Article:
Found a great video that CNBC did on Twitter. Look at the impact Twitter has on the major brands. [url]http://www.startaneasybusiness.com/2011/01/the-importance-of-twitter-are-you-t-w-e-e-t-i-n-g/[/url]

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Is today the worst day of the recession? A lot of people seem to think so. I’ll get into that in a moment, in an otherwise light trading day for technology stocks. I think we’re seeing a run out of tech this week and into more stable companies, especially in the consumer staples marketplace. Watching CNBC this morning I saw Grant Tinker, global portfolio manager at Axa Framlington Gemini, talking about the flight to stability. "Buy great companies at fair prices, instead of fair companies at great prices," Tinker said. He thinks that the U.S. 'nifty fifty' is a good …

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CNBC has a list of big name U.S. companies that could slide into default – meaning they won’t be able to meet their financial obligations, including paying their employees. There are a few technology companies on CNBC’s liability list, and it makes for an interesting slideshow – but only if you’re lucky enough not to be employed by any of these companies. Check out the entire list at: [url]http://www.cnbc.com/id/29640663[/url] Elsewhere, I’ve never been a big fan of solar energy, at least as a widespread, consumer-demand-type energy program that promises to solve even some of our oil dependency needs. Now it …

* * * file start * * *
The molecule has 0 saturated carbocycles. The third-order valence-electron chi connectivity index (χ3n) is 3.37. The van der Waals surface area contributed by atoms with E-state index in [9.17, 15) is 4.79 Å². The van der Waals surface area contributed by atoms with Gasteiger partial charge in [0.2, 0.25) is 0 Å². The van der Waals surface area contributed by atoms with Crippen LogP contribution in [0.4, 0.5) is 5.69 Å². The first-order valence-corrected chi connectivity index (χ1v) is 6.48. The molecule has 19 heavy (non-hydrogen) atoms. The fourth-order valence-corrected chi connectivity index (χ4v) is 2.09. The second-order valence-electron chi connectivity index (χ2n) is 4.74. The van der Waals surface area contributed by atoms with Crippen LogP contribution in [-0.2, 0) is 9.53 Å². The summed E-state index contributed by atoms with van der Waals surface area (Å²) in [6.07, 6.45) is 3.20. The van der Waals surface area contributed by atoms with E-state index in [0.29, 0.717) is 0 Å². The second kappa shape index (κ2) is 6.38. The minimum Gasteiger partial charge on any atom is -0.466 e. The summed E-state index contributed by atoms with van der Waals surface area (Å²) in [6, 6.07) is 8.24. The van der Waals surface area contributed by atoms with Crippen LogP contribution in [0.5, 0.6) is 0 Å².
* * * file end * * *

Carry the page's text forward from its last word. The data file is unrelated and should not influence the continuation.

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Tech employees are starting to take matters into their own hands, with some apparently not above kidnapping. Our story begins in southwestern France, at a soon-to-be-closed Sony plant where employees had suffered numerous layoffs. Frustrated with the aggressive pace of the layoffs, and the seeming arrogance among Sony execs in doling out the pink slips, Sony workers “detained” Sony France chief executive Serge Foucher overnight to convince him to negotiate better terms for plant employees once the Sony site closes down in April. Shades of “9-to-5”, right? But Dabney Coleman and Dolly Parton were nowhere to be found as Serge …

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Another sliver of sunshine in the economic clouds – two of them, actually – as the U.S. service sector shrank in January, but less severely than expected, according to a report released by The Institute for Supply Management. The ISM reported that its non-manufacturing index came in at 42.9 in January compared with 40.1 in December. Analysts had expected the number to come at 39.2. Basically, any number of over 50 indicates growth, and anything under points to a weakening service sector. With thousands of technology companies firmly ensconced in the service sector, a three-percent bounce back up toward the …

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Topping the news this morning is an announcement by Citigroup that it will finally crack open its wallet, stuffed with over $45 billion tax-payer funded TARP cash, and start lending again. The financial giant had come under fire in recent months for taking the TARP money and sitting on it. Now it plans to spend $36.5 billion to issue mortgages, make credit card loans and buy distressed assets in the tight credit markets in the coming months. Now that Citigroup has taken the plunge, Wall Street can finally exhale – other lending companies should follow suit. Elsewhere Jim “Mad Money” …

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The End.